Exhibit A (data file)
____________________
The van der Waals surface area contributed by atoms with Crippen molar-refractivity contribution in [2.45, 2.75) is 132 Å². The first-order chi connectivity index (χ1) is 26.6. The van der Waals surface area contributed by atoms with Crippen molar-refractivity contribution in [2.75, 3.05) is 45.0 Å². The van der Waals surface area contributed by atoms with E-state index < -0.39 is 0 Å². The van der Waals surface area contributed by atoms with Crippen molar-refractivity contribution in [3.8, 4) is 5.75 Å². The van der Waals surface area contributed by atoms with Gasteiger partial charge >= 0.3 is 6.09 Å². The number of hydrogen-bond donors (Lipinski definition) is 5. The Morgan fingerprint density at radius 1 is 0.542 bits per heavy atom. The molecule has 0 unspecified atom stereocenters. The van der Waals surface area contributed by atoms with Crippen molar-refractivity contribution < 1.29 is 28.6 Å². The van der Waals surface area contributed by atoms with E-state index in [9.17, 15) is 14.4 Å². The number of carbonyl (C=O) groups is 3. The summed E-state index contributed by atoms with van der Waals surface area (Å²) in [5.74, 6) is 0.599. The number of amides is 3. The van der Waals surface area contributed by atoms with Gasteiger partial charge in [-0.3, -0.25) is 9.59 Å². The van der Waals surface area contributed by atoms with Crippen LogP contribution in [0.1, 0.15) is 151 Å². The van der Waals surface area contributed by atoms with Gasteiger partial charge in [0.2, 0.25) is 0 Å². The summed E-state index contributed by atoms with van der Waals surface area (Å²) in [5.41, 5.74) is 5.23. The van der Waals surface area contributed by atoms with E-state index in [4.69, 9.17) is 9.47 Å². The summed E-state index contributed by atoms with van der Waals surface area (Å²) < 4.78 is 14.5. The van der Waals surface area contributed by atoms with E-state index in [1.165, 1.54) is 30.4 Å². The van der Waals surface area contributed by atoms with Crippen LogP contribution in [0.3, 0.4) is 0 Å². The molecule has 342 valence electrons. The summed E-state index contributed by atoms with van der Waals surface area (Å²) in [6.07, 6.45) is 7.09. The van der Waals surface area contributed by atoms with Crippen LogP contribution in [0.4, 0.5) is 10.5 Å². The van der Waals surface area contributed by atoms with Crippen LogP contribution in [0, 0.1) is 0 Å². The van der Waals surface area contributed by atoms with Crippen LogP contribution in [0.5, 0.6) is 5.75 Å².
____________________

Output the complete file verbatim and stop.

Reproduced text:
The van der Waals surface area contributed by atoms with Crippen molar-refractivity contribution in [2.45, 2.75) is 132 Å². The first-order chi connectivity index (χ1) is 26.6. The van der Waals surface area contributed by atoms with Crippen molar-refractivity contribution in [2.75, 3.05) is 45.0 Å². The van der Waals surface area contributed by atoms with E-state index < -0.39 is 0 Å². The van der Waals surface area contributed by atoms with Crippen molar-refractivity contribution in [3.8, 4) is 5.75 Å². The van der Waals surface area contributed by atoms with Gasteiger partial charge >= 0.3 is 6.09 Å². The number of hydrogen-bond donors (Lipinski definition) is 5. The Morgan fingerprint density at radius 1 is 0.542 bits per heavy atom. The molecule has 0 unspecified atom stereocenters. The van der Waals surface area contributed by atoms with Crippen molar-refractivity contribution < 1.29 is 28.6 Å². The van der Waals surface area contributed by atoms with E-state index in [9.17, 15) is 14.4 Å². The number of carbonyl (C=O) groups is 3. The summed E-state index contributed by atoms with van der Waals surface area (Å²) in [5.74, 6) is 0.599. The number of amides is 3. The van der Waals surface area contributed by atoms with Gasteiger partial charge in [-0.3, -0.25) is 9.59 Å². The van der Waals surface area contributed by atoms with Crippen LogP contribution in [0.1, 0.15) is 151 Å². The van der Waals surface area contributed by atoms with Gasteiger partial charge in [0.2, 0.25) is 0 Å². The summed E-state index contributed by atoms with van der Waals surface area (Å²) in [5.41, 5.74) is 5.23. The van der Waals surface area contributed by atoms with E-state index in [4.69, 9.17) is 9.47 Å². The summed E-state index contributed by atoms with van der Waals surface area (Å²) < 4.78 is 14.5. The van der Waals surface area contributed by atoms with E-state index in [1.165, 1.54) is 30.4 Å². The van der Waals surface area contributed by atoms with Crippen LogP contribution in [0.3, 0.4) is 0 Å². The molecule has 342 valence electrons. The summed E-state index contributed by atoms with van der Waals surface area (Å²) in [6.07, 6.45) is 7.09. The van der Waals surface area contributed by atoms with Crippen LogP contribution in [0.4, 0.5) is 10.5 Å². The van der Waals surface area contributed by atoms with Crippen LogP contribution in [0, 0.1) is 0 Å². The van der Waals surface area contributed by atoms with Crippen LogP contribution in [0.5, 0.6) is 5.75 Å².